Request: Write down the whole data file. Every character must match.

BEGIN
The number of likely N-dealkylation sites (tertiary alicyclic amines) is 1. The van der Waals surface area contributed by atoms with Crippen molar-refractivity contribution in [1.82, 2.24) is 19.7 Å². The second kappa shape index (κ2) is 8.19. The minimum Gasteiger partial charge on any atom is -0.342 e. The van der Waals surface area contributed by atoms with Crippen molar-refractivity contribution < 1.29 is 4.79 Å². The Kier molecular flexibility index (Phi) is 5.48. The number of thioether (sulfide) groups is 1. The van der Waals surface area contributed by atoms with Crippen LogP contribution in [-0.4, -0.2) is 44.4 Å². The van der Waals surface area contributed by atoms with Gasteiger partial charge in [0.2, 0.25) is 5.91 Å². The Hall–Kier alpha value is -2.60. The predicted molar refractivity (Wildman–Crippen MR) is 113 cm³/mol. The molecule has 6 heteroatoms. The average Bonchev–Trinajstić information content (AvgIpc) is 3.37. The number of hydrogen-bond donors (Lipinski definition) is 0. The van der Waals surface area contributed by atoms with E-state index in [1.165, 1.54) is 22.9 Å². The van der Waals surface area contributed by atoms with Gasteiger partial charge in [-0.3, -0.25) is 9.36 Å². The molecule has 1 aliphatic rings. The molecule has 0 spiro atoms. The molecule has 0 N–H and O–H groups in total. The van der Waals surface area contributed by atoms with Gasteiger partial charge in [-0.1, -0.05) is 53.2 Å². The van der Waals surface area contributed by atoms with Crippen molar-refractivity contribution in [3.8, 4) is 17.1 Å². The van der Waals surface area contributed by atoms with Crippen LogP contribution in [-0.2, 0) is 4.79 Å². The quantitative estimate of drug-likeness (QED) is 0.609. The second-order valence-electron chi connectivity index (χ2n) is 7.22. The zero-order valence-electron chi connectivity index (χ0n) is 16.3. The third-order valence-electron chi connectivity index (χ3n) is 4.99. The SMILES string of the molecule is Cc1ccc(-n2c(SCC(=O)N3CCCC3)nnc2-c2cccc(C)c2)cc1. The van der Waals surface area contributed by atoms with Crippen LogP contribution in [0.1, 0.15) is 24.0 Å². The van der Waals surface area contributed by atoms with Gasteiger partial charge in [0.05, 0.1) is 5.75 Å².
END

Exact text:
The number of likely N-dealkylation sites (tertiary alicyclic amines) is 1. The van der Waals surface area contributed by atoms with Crippen molar-refractivity contribution in [1.82, 2.24) is 19.7 Å². The second kappa shape index (κ2) is 8.19. The minimum Gasteiger partial charge on any atom is -0.342 e. The van der Waals surface area contributed by atoms with Crippen molar-refractivity contribution < 1.29 is 4.79 Å². The Kier molecular flexibility index (Phi) is 5.48. The number of thioether (sulfide) groups is 1. The van der Waals surface area contributed by atoms with Crippen LogP contribution in [-0.4, -0.2) is 44.4 Å². The van der Waals surface area contributed by atoms with Gasteiger partial charge in [0.2, 0.25) is 5.91 Å². The Hall–Kier alpha value is -2.60. The predicted molar refractivity (Wildman–Crippen MR) is 113 cm³/mol. The molecule has 6 heteroatoms. The average Bonchev–Trinajstić information content (AvgIpc) is 3.37. The number of hydrogen-bond donors (Lipinski definition) is 0. The van der Waals surface area contributed by atoms with E-state index in [1.165, 1.54) is 22.9 Å². The van der Waals surface area contributed by atoms with Gasteiger partial charge in [-0.3, -0.25) is 9.36 Å². The molecule has 1 aliphatic rings. The molecule has 0 spiro atoms. The molecule has 0 N–H and O–H groups in total. The van der Waals surface area contributed by atoms with Gasteiger partial charge in [-0.1, -0.05) is 53.2 Å². The van der Waals surface area contributed by atoms with Crippen molar-refractivity contribution in [3.8, 4) is 17.1 Å². The van der Waals surface area contributed by atoms with Crippen LogP contribution in [-0.2, 0) is 4.79 Å². The quantitative estimate of drug-likeness (QED) is 0.609. The second-order valence-electron chi connectivity index (χ2n) is 7.22. The zero-order valence-electron chi connectivity index (χ0n) is 16.3. The third-order valence-electron chi connectivity index (χ3n) is 4.99. The SMILES string of the molecule is Cc1ccc(-n2c(SCC(=O)N3CCCC3)nnc2-c2cccc(C)c2)cc1. The van der Waals surface area contributed by atoms with Crippen LogP contribution in [0.1, 0.15) is 24.0 Å². The van der Waals surface area contributed by atoms with Gasteiger partial charge in [0.05, 0.1) is 5.75 Å².